The way the Armenian government responds to the crisis following last month's events will test the integrity of its democratic institutions and its commitment to international human rights standards. The United States Government should set clear benchmarks for Armenia, including: investigate alleged excessive use of force by police, stop arbitrary detentions, lift extensive restrictions on freedom of assembly, and stop harassment of the press and opposition supporters.
Last month’s events not only threw the country into political crisis, they constituted a serious human rights crisis. The way the Armenian government responds to this crisis will test the integrity of its democratic institutions and its commitment to international human rights standards. This is also an opportunity for the United States to constructively engage to resolve one of the worst human rights crises in the country.
Human Rights Watch has a long record of work on Armenia. We closely followed developments in the aftermath of the election. After the March 1 events Human Rights Watch staff spent three weeks in Armenia, documenting the serious human rights crisis that has emerged.
We have conducted more than 80 interviews in Armenia with victims, government officials, witnesses, representatives of international organizations and local nongovernmental organizations, journalists, defense attorneys, and the like in the period March 10-April 1, 2008. We are pleased to share our main findings and recommendations with the Commission.
- Use of excessive force. Armenian police used excessive force and violence to disperse peaceful demonstrators at the Freedom Square in the early hours of March 1. Without prior warning police in riot gear descended upon the demonstrators, beating them with truncheons and iron bars. Some were fleeing when police attacked them. Human Rights Watch interviewed at least two separate witnesses who described how police cut the ropes that held the tents together and as the tents fell on the people, they continued assaulting the trapped occupants with truncheons. An opposition photo journalist who tried to film the raid was attacked by six policemen and badly beaten. Human Rights Watch also documented that some police exercised restraint during the morning operation, leaving an exit for demonstrators to flee.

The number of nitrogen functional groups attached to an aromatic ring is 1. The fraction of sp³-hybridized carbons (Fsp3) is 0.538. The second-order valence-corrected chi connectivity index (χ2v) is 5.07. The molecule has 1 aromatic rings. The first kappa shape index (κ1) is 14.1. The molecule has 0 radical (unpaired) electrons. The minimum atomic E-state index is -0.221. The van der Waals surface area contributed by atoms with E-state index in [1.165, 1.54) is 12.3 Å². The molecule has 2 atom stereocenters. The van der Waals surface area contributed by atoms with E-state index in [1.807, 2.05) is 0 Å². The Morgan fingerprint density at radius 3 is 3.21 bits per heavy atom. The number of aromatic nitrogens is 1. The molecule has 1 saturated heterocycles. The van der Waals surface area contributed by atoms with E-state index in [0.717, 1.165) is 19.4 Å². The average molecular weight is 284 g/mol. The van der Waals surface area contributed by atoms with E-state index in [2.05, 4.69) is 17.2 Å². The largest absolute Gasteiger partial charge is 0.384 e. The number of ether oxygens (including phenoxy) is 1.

- Unlawful resort to lethal force. Later that day, some demonstrators and security forces clashed violently, which resulted in at least eight deaths, including one security official, and hundreds of injuries. Although in some cases documented by Human Rights Watch, police use of force may well have been legitimate, there were numerous instances when it was clearly excessive. The government has refused to investigate whether the resort to and use of lethal force was lawful, arguing that no policemen were armed (a wealth of video and photographic evidence show they in fact were armed). This steadfast refusal is deeply troubling and in clear violation of international standards on the use of lethal force.
- Mass arrests starting March 1. On March 1 police started rounding up and arresting opposition supporters and participants in the demonstrations and violence, mostly charging them with organizing an unsanctioned rally, usurping power and resisting police. Detainees who were beaten when they were arrested were overwhelmingly charged with resisting arrest. Human Rights Watch documented physical abuse and ill-treatment of detainees during apprehension as well as while being transported to the police department. In some cases abuses continued in custody.
- Due process rights violations. Human Rights Watch conducted extensive research into the arrests that followed March 1 and documented a number of serious due process violations in the course of these arrests.
- More than 100 people have been arrested since the events of March 1. The General Prosecutor’s Office told Human Rights Watch that as of March 31, 102 civilians had been charged with crimes related to the March 1 events and remanded in custody for two months awaiting trial.